Top 7 Reasons to Refer Patients to Neurology Clinical Trials

Top 7 Reasons to Refer Patients to Neurology Clinical Trials

Medically reviewed by Vicente Conrado Trapani, MD.

Neurological diseases are hard for patients to cope with, emotionally and physically. If current treatments aren’t effective, or patients are seeking additional help, clinical trials can help meet their needs. 

Although there are multiple ongoing trials, there are barriers to their timely completion and clinical practice results' translatability. Many of these trials struggle with recruiting and enrolling patients, with 86% of clinical trials failing to reach recruitment targets within required timeframes. As healthcare providers with access to patients, neurologists can close this gap by referring their patients to these studies. 

Here are seven reasons neurologists and geriatricians should refer their patients to clinical trials.

1) Patient-provider trust inspires confidence in patients about clinical trials.

One of the leading factors influencing patient enrollment in clinical trials is the patients' ability to trust their providers or the healthcare system in general. For example, diverse patient communities who may have encountered uncomfortable situations while receiving care may be less inclined to sign up for and enroll in clinical trials. Additionally, many patients do not have access to accurate information regarding the trials' possible benefits and risks.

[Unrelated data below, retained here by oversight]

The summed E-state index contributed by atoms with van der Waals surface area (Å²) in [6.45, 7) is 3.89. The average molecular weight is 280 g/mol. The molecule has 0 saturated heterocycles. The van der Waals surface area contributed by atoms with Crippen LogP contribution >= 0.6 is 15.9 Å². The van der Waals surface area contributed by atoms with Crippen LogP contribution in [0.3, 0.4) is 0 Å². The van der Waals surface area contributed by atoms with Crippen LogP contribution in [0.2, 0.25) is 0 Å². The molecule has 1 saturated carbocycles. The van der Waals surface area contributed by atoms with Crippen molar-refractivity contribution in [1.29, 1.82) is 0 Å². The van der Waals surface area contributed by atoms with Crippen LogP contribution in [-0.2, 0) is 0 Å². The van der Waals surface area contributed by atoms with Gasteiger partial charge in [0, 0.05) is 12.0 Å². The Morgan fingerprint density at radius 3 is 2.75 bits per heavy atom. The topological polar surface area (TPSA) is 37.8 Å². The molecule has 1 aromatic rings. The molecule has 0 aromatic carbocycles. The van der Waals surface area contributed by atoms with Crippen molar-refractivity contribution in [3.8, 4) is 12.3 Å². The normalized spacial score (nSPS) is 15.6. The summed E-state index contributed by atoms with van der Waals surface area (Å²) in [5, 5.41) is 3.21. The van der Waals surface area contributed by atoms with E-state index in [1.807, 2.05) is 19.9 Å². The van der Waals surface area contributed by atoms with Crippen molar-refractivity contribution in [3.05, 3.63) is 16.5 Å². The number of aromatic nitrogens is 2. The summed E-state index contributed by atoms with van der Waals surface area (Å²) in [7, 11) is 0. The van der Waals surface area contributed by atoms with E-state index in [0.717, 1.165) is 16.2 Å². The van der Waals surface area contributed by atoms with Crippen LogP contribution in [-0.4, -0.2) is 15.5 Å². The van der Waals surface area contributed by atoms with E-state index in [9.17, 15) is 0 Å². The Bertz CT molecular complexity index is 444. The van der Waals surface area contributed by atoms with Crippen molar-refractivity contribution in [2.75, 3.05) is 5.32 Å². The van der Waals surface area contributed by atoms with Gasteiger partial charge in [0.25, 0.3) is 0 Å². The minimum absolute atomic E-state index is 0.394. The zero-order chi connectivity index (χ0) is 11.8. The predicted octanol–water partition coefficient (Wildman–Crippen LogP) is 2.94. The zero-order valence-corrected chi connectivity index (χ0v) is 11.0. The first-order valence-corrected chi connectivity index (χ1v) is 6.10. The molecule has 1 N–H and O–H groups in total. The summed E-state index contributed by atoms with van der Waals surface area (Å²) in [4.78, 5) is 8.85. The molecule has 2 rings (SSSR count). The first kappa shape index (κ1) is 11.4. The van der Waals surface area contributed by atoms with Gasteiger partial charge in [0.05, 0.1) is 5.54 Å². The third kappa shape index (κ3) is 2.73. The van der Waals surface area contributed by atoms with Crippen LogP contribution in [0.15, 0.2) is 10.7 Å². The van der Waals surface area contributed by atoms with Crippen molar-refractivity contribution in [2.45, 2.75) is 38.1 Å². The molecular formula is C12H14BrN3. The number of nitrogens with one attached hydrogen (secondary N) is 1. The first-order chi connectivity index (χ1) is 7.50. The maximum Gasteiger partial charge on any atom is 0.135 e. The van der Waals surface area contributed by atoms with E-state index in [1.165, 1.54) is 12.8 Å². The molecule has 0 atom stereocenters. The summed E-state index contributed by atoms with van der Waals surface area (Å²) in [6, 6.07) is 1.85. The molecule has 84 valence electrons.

Doctors remain the primary educators of patients. By cultivating strong patient-provider relationships, neurologists have an opportunity to relay information about possible benefits and risks to patients. Patients may then be more likely to consider enrolling in clinical trials. In fact, volunteers in some clinical trials report basing their decision to enroll in trials on discussions with, or referrals from, their healthcare providers.

2) Patient recruitment for clinical trials can go much faster.

The process of recruiting patients for clinical trials is painstaking, often requiring significant time and effort to identify, interview, and enroll patients that fit a study's eligibility criteria. For example, some trials have reported an investment of up to 10 hours per study participant enrolled.

With new enhancements in technology and artificial intelligence, the patient recruitment process could go much faster for neurologists looking to refer their patients to clinical trials. These tools provide automated patient analysis, allowing clinical providers to focus on other recruitment aspects, such as discussing potential risks and benefits with patients. 

Unlike the clinical trial recruitment staff, neurologists also have a better understanding of their patient histories and sometimes have tools that help match them to trials. As such, neurologists can quickly assess each patient's possible benefits and risks, streamlining the recruitment process and avoiding issues with patient ineligibility down the line.

3) Increased recruitment of diverse populations to clinical trials.

Given the different responses to treatments within racially and ethnically diverse patients such as African Americans and Latinos, it is important to recruit more diverse participants. While community outreach and recruitment strategies might help recruit more diverse participants, some of them are not likely to stay in the clinical trial course.